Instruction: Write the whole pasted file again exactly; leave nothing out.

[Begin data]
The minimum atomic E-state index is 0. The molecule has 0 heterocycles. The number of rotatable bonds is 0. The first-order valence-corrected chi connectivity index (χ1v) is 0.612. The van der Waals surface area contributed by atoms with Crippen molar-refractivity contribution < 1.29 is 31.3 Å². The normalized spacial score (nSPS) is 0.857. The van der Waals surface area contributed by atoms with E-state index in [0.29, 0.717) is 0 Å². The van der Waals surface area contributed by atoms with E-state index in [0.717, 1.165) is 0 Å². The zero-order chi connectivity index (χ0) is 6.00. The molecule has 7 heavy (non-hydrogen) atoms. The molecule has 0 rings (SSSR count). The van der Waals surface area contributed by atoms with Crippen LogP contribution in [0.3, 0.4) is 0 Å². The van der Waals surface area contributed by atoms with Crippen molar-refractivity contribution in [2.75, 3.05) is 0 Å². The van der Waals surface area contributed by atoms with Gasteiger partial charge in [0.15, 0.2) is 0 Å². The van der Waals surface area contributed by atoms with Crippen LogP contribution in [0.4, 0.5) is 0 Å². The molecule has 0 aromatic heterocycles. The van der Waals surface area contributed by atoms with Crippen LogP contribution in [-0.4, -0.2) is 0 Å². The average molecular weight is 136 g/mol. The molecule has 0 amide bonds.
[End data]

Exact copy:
The minimum atomic E-state index is 0. The molecule has 0 heterocycles. The number of rotatable bonds is 0. The first-order valence-corrected chi connectivity index (χ1v) is 0.612. The van der Waals surface area contributed by atoms with Crippen molar-refractivity contribution < 1.29 is 31.3 Å². The normalized spacial score (nSPS) is 0.857. The van der Waals surface area contributed by atoms with E-state index in [0.29, 0.717) is 0 Å². The van der Waals surface area contributed by atoms with E-state index in [0.717, 1.165) is 0 Å². The zero-order chi connectivity index (χ0) is 6.00. The molecule has 7 heavy (non-hydrogen) atoms. The molecule has 0 rings (SSSR count). The van der Waals surface area contributed by atoms with Crippen LogP contribution in [0.3, 0.4) is 0 Å². The van der Waals surface area contributed by atoms with Crippen molar-refractivity contribution in [2.75, 3.05) is 0 Å². The van der Waals surface area contributed by atoms with Gasteiger partial charge in [0.15, 0.2) is 0 Å². The van der Waals surface area contributed by atoms with Crippen LogP contribution in [0.4, 0.5) is 0 Å². The molecule has 0 aromatic heterocycles. The van der Waals surface area contributed by atoms with Crippen LogP contribution in [-0.4, -0.2) is 0 Å². The average molecular weight is 136 g/mol. The molecule has 0 amide bonds.